Building blocks for the future

Building blocks for the future

Building blocks for the future
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The world is changing, jobs in the future won’t be what they are today and some of the jobs people will be doing in years to come don’t even exist right now.

As we move further into the digital age, the skills and jobs we have relied on for years are no longer as relevant as they used to be, and graduates need to ensure they are arming themselves with the right skills sets to make a success of the careers that will be available to them. disciplinary than it is now.

More jobs will involve working with intelligent systems and digitised machinery. On an environmental level, the world will increasingly be battling sustainability issues, which will affect most workers, and the responsibilities of all citizens will become more complex because society will face new issues.

Magda Wierzycka, CEO at financial services company Sygnia, points out we’re currently experiencing the Fourth Industrial Revolution – a digital revolution in which technologies are merging the physical, digital and biological worlds.

The World Economic Forum (WEF) has highlighted two skills sets that will be vital for survival in the wake of this revolution: quantitative analytics and qualitative education. Maths and science are central to both of these. Quantitative analytics is defined by Investopedia as economic, business or financial analysis that aims to In a digital age, the only certainty is change – which requires adaptability and flexibility. Future-proof your career by diversifying your skills set. understand or predict behaviour using mathematical measurement, calculations, statistical modelling and research.

Essentially, it is a way of representing a particular reality in numerical terms. Traders, for example, use quantitative analytics to determine the best time to buy or sell in certain market conditions. It is also used to evaluate performance of financial instruments, predict real-world events, such as changes in a country’s gross domestic product, and enable easy comparison.

For example, using quantitative analytics, companies can compare their year-on-year growth. Governments make use of quantitative analytics to inform their economic and policy decisions, as do central banks. Qualitative communication, on the other hand, takes a more in-depth look at communication and generally forms insights based on observations, interviews and reflections.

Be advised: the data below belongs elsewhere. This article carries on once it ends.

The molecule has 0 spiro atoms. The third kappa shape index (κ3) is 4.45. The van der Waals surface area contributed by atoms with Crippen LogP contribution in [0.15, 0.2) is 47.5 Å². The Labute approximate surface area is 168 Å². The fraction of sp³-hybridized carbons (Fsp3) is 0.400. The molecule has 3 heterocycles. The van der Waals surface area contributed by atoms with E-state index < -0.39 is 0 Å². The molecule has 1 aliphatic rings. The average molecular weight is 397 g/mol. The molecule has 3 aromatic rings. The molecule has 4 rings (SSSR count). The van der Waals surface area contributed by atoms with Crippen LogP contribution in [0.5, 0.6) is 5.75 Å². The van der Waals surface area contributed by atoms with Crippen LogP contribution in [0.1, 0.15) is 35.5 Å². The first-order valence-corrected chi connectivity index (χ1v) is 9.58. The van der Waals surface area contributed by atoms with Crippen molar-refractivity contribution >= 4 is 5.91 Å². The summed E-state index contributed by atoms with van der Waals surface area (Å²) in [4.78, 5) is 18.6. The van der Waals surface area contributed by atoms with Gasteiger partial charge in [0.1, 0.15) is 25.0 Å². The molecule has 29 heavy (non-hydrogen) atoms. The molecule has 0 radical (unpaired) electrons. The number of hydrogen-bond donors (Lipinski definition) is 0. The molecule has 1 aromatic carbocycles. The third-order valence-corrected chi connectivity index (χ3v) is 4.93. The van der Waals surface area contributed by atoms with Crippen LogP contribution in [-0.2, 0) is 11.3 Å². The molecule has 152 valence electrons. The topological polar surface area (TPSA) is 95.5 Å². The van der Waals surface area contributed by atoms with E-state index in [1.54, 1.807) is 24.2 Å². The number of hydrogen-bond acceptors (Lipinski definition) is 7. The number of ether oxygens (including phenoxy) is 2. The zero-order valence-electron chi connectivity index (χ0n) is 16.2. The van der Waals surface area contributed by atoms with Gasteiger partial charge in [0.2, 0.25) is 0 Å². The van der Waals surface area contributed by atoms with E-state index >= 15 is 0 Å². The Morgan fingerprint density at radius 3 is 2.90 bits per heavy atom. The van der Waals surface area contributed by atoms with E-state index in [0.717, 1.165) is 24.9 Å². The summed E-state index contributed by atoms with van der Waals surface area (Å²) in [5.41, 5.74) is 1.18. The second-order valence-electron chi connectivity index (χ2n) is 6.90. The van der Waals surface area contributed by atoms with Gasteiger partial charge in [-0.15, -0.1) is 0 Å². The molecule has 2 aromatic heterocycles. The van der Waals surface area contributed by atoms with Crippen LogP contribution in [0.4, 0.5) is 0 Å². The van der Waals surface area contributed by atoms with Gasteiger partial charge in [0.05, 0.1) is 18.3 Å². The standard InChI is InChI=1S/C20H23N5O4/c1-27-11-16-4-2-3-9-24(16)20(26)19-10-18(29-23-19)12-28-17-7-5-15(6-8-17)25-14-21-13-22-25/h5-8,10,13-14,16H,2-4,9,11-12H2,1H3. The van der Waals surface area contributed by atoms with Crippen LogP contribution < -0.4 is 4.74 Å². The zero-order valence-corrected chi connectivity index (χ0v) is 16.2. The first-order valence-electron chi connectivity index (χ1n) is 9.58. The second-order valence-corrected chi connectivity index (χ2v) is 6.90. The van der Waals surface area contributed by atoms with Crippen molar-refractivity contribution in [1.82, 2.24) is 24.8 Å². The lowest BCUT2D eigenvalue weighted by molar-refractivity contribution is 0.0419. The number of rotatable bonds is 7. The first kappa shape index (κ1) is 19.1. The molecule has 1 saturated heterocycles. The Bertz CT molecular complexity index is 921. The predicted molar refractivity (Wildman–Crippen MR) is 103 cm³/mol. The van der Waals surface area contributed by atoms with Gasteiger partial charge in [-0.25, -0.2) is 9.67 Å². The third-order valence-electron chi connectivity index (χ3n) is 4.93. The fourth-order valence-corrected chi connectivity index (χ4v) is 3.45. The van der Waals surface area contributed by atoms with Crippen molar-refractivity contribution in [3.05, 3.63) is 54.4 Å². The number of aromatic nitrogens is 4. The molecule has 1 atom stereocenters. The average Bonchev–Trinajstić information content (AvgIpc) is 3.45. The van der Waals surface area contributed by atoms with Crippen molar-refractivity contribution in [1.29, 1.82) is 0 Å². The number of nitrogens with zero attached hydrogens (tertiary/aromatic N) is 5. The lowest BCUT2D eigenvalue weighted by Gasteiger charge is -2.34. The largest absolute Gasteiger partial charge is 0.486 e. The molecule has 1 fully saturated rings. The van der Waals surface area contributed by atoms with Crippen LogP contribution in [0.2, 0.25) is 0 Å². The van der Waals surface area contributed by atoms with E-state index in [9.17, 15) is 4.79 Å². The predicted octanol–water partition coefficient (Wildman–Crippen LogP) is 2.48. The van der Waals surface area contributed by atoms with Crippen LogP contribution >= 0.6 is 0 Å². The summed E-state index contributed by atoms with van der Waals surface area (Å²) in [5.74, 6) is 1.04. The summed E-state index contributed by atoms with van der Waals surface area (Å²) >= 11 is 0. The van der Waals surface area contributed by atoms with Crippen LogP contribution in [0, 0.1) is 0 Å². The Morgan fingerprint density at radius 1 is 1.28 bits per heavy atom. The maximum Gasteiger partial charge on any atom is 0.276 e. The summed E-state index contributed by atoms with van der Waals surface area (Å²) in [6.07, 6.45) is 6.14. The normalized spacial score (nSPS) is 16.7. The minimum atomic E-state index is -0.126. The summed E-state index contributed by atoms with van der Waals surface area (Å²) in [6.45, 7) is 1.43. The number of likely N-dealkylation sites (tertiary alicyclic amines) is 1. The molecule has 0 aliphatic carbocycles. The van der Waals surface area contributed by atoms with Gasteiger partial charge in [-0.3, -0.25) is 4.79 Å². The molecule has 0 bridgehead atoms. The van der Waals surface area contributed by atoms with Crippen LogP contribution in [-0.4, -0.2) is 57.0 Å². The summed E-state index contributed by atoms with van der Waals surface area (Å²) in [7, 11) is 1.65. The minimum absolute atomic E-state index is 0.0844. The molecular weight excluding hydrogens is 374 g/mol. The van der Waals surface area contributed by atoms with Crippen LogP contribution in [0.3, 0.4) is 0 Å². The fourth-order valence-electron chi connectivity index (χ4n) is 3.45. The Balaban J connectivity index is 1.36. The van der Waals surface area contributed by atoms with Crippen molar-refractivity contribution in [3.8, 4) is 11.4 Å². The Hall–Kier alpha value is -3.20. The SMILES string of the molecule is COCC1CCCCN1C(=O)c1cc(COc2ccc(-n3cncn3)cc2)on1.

Given what we know about the changes already taking place, leading futurist John B Mahaffie predicts that our work lives will be constantly evolving and affected by change. He says work will involve more international connections and citizenship will have a more global focus

The WEF’s Future of Jobs report predicts that five million jobs will be lost before 2020, as a result of artificial intelligence, robotics and nanotechnology, affecting primarily manual and clerical workers. However, although there is no doubt that certain roles will become redundant as a result of technological advancements, those very same advancements will mean that new jobs are required.

So, on the upside, it is thought that more than two million new jobs will be created through technological advancement. In future, there will be demand for:

  • Data analysts
  • Computer and maths positions, including computer programmers, software developers and information security analysts
  • Architects and engineers – particularly engineers focused on robotics and materials
  • Specialised sales people
  • Senior managers to lead companies through change
  • Commercial and industrial designers
  • Human resources and organisational development specialists to reskill workers
  • Regulatory and government relations experts

 

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